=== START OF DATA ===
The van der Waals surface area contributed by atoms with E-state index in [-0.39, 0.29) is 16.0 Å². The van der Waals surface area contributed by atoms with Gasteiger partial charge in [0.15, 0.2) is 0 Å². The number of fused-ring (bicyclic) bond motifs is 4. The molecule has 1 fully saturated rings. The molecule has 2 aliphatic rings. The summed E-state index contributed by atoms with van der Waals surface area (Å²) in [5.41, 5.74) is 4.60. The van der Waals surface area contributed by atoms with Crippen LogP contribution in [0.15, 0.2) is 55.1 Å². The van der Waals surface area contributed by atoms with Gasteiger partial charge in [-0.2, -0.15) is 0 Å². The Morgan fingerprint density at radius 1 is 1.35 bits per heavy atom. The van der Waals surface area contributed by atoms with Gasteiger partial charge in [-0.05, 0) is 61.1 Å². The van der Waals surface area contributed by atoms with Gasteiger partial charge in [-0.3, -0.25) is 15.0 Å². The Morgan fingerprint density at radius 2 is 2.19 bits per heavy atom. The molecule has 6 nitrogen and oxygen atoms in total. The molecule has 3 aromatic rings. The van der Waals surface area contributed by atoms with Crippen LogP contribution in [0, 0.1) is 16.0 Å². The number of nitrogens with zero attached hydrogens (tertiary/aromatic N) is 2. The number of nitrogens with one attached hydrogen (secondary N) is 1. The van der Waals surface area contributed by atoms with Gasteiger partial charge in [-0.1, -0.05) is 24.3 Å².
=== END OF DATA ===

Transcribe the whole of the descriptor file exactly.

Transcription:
The van der Waals surface area contributed by atoms with E-state index in [-0.39, 0.29) is 16.0 Å². The van der Waals surface area contributed by atoms with Gasteiger partial charge in [0.15, 0.2) is 0 Å². The number of fused-ring (bicyclic) bond motifs is 4. The molecule has 1 fully saturated rings. The molecule has 2 aliphatic rings. The summed E-state index contributed by atoms with van der Waals surface area (Å²) in [5.41, 5.74) is 4.60. The van der Waals surface area contributed by atoms with Crippen LogP contribution in [0.15, 0.2) is 55.1 Å². The van der Waals surface area contributed by atoms with Gasteiger partial charge in [-0.2, -0.15) is 0 Å². The Morgan fingerprint density at radius 1 is 1.35 bits per heavy atom. The van der Waals surface area contributed by atoms with Gasteiger partial charge in [-0.05, 0) is 61.1 Å². The van der Waals surface area contributed by atoms with Gasteiger partial charge in [-0.3, -0.25) is 15.0 Å². The Morgan fingerprint density at radius 2 is 2.19 bits per heavy atom. The molecule has 6 nitrogen and oxygen atoms in total. The molecule has 3 aromatic rings. The van der Waals surface area contributed by atoms with Crippen LogP contribution in [0, 0.1) is 16.0 Å². The number of nitrogens with zero attached hydrogens (tertiary/aromatic N) is 2. The number of nitrogens with one attached hydrogen (secondary N) is 1. The van der Waals surface area contributed by atoms with Gasteiger partial charge in [-0.1, -0.05) is 24.3 Å².